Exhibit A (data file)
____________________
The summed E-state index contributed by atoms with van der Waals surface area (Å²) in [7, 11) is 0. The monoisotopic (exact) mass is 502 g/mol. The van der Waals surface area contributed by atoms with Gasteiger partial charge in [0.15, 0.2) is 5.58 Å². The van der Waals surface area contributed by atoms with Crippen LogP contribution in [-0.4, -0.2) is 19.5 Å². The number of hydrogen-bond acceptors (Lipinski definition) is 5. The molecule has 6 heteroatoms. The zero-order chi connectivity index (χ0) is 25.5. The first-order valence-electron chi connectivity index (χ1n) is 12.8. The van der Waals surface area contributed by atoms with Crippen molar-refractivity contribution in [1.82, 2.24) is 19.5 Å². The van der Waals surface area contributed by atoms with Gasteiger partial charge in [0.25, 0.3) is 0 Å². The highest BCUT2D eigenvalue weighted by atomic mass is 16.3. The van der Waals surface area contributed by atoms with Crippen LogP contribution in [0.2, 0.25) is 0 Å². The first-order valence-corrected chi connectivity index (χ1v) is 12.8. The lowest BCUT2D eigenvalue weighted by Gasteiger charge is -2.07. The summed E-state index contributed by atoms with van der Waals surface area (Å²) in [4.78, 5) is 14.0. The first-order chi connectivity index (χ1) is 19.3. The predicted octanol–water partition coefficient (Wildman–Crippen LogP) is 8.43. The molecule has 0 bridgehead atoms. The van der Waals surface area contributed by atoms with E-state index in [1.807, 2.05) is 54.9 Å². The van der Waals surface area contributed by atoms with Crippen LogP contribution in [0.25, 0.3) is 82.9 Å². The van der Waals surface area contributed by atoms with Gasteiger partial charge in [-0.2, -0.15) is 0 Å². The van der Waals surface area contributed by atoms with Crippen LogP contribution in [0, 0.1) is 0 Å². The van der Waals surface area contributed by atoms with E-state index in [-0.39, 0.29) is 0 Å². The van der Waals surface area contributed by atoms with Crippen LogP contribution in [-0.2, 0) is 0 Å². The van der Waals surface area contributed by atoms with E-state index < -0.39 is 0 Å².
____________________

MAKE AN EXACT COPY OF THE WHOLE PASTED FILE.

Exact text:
The summed E-state index contributed by atoms with van der Waals surface area (Å²) in [7, 11) is 0. The monoisotopic (exact) mass is 502 g/mol. The van der Waals surface area contributed by atoms with Gasteiger partial charge in [0.15, 0.2) is 5.58 Å². The van der Waals surface area contributed by atoms with Crippen LogP contribution in [-0.4, -0.2) is 19.5 Å². The number of hydrogen-bond acceptors (Lipinski definition) is 5. The molecule has 6 heteroatoms. The zero-order chi connectivity index (χ0) is 25.5. The first-order valence-electron chi connectivity index (χ1n) is 12.8. The van der Waals surface area contributed by atoms with Crippen molar-refractivity contribution in [1.82, 2.24) is 19.5 Å². The van der Waals surface area contributed by atoms with Gasteiger partial charge in [0.25, 0.3) is 0 Å². The highest BCUT2D eigenvalue weighted by atomic mass is 16.3. The van der Waals surface area contributed by atoms with Crippen LogP contribution in [0.2, 0.25) is 0 Å². The first-order valence-corrected chi connectivity index (χ1v) is 12.8. The lowest BCUT2D eigenvalue weighted by Gasteiger charge is -2.07. The summed E-state index contributed by atoms with van der Waals surface area (Å²) in [4.78, 5) is 14.0. The first-order chi connectivity index (χ1) is 19.3. The predicted octanol–water partition coefficient (Wildman–Crippen LogP) is 8.43. The molecule has 0 bridgehead atoms. The van der Waals surface area contributed by atoms with E-state index in [1.807, 2.05) is 54.9 Å². The van der Waals surface area contributed by atoms with Crippen LogP contribution in [0.25, 0.3) is 82.9 Å². The van der Waals surface area contributed by atoms with Gasteiger partial charge in [-0.2, -0.15) is 0 Å². The van der Waals surface area contributed by atoms with Crippen LogP contribution in [0, 0.1) is 0 Å². The van der Waals surface area contributed by atoms with E-state index in [-0.39, 0.29) is 0 Å². The van der Waals surface area contributed by atoms with Crippen LogP contribution in [-0.2, 0) is 0 Å². The van der Waals surface area contributed by atoms with E-state index < -0.39 is 0 Å².